•  Axolotls have a type of superpower scientists want to know more about: these salamanders can completely regrow body parts, including their legs, tail, even parts of their brain!
  •  They live in only one place in the world—a polluted lake in the biggest city in Mexico.

polluted lake

  • If we don’t do something to clean up that lake, axolotls will very soon become extinct in the wild.

Before SPIKE, I had never heard of axolotls; many people haven’t. So writing the book was a way of calling attention to them and helping Dr. Zambrano, the biologist who is trying to save them.

 Melissa: The minute I read this story and saw a picture of an axolotl, I knew I had to illustrate it. Susan had written a wonderful and funny story, and an important one. I knew kids would love Spike and his escapades.

Where did you get the end information?

Susan: From my research notes. Then I had everything double-checked by a biologist who specializes in Mexican animals and by the person who runs to make sure the facts were up-to-date.

 Why did you put photos in the back? They were a nice touch.

Susan: We thought it would be fun for kids to see the actual critters. Melissa’s cover illustration of Spike is so cute it’s hard to believe he’s real. But he is!

A note from the librarian:  We’ve compared SPIKE to LEONARDO, THE TERRIBLE MONSTER by Mo Willems. Students have found many similarities (including the cover art of Leonardo and the title page art for Spike) and, of course, lots of differences in text and illustrations.  Have you compared the two books yourselves?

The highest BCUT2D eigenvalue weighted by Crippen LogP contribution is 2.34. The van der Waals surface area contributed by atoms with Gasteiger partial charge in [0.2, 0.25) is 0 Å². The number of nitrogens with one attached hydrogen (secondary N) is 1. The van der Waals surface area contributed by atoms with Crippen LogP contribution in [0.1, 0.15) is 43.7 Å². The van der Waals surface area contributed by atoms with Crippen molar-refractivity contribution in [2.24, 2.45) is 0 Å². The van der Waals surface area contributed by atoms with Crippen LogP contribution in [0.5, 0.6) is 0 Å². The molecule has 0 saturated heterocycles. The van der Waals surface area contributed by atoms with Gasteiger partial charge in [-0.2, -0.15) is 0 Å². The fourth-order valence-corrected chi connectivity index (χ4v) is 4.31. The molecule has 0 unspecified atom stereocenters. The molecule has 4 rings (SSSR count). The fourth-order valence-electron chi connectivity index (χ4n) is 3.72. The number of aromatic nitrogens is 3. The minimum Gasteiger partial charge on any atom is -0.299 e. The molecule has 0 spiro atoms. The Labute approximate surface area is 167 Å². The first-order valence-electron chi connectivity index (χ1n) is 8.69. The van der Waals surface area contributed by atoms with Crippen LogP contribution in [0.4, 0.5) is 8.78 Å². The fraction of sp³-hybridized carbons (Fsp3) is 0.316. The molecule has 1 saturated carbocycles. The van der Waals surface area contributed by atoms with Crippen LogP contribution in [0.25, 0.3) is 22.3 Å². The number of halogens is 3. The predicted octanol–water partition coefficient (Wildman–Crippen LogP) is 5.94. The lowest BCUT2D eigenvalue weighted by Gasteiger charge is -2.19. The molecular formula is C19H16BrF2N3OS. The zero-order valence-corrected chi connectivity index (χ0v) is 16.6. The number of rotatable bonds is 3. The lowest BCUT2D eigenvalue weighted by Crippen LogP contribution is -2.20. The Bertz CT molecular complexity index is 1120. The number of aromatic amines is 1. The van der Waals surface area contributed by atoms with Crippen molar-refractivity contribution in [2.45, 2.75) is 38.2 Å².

Susan: Thank you! It’s a true compliment to be compared to the great Mo Willems.  I think many children’s books look at characters who are different, who are trying to figure out where they fit in, and who just want to be taken seriously.  Many adult books, too, for that matter! It’s part of growing up.

Similarities: Spike and Leonardo have a lot in common emotionally. Both discover that kindness is the way to make friends.

Differences: While Leonardo IS a monster, Spike is confused about who he is. He suspects he looks like a monster, so he behaves monstrously. (Axolotl means “water monstrosity” in the native Aztec language.) Both Leonardo and Spike try to use fear to scare their friends. But only Spike has to face fear himself when the Gila Monster arrives on the scene.

Spike facing Gila

So SPIKE is not only about self-awareness and making friends, but also about the courage it takes to listen to someone who’s bigger and scarier.

Spike talking to Gila

And of course, SPIKE has a little nonfiction, too. The back pages let you find out more about all the animals found around Spike’s lakeside home in Mexico.

Spike information pages

Melissa: I have to confess, though I love Mo Willems’ books, I have not seen this one. Susan explained the differences above, so now my homework is to get a copy of LEONARDO and see for myself!

 Susan: Here are some other photos of axolotls:

Another axolotl

Other axolotl

And here’s the axolotl cake a friend made me to celebrate SPIKE’s book birthday!

Spike cake copy

You can find SPIKE masks, games, a maze, a song and more at

Muchas gracias for the great questions. ¡Adiós, mis amigos!

Susan Hood and Melissa Sweet, June 2013


1 Comment

Filed under Primary, Uncategorized

One response to “Interview with Susan Hood and Melissa Sweet

  1. Muchas gracias to you, Susan Hood and Melissa Sweet, for answering our Spike questions….from all of us at Tamarac!